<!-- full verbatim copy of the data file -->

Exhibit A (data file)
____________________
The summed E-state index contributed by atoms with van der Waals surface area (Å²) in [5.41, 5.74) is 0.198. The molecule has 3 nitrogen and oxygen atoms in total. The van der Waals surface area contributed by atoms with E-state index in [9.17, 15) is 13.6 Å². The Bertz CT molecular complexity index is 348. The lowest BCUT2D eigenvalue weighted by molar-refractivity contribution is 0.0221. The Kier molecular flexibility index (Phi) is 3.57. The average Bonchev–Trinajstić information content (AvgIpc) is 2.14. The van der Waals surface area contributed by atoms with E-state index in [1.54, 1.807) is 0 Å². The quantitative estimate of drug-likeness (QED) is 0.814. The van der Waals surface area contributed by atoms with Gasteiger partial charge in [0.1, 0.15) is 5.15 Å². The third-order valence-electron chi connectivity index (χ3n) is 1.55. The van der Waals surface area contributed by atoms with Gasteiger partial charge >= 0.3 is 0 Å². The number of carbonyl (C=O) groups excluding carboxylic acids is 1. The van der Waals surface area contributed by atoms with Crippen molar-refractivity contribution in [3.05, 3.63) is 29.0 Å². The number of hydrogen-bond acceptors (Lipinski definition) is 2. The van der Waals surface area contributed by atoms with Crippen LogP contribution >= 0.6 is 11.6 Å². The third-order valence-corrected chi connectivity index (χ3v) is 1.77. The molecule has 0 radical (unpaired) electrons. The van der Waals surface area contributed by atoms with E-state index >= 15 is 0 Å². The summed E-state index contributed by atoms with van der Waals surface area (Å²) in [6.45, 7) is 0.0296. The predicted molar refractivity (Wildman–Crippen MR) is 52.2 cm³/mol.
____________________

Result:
The summed E-state index contributed by atoms with van der Waals surface area (Å²) in [5.41, 5.74) is 0.198. The molecule has 3 nitrogen and oxygen atoms in total. The van der Waals surface area contributed by atoms with E-state index in [9.17, 15) is 13.6 Å². The Bertz CT molecular complexity index is 348. The lowest BCUT2D eigenvalue weighted by molar-refractivity contribution is 0.0221. The Kier molecular flexibility index (Phi) is 3.57. The average Bonchev–Trinajstić information content (AvgIpc) is 2.14. The van der Waals surface area contributed by atoms with E-state index in [1.54, 1.807) is 0 Å². The quantitative estimate of drug-likeness (QED) is 0.814. The van der Waals surface area contributed by atoms with Gasteiger partial charge in [0.1, 0.15) is 5.15 Å². The third-order valence-electron chi connectivity index (χ3n) is 1.55. The van der Waals surface area contributed by atoms with Gasteiger partial charge >= 0.3 is 0 Å². The number of carbonyl (C=O) groups excluding carboxylic acids is 1. The van der Waals surface area contributed by atoms with Crippen molar-refractivity contribution in [3.05, 3.63) is 29.0 Å². The number of hydrogen-bond acceptors (Lipinski definition) is 2. The van der Waals surface area contributed by atoms with Crippen LogP contribution >= 0.6 is 11.6 Å². The third-order valence-corrected chi connectivity index (χ3v) is 1.77. The molecule has 0 radical (unpaired) electrons. The van der Waals surface area contributed by atoms with E-state index >= 15 is 0 Å². The summed E-state index contributed by atoms with van der Waals surface area (Å²) in [6.45, 7) is 0.0296. The predicted molar refractivity (Wildman–Crippen MR) is 52.2 cm³/mol.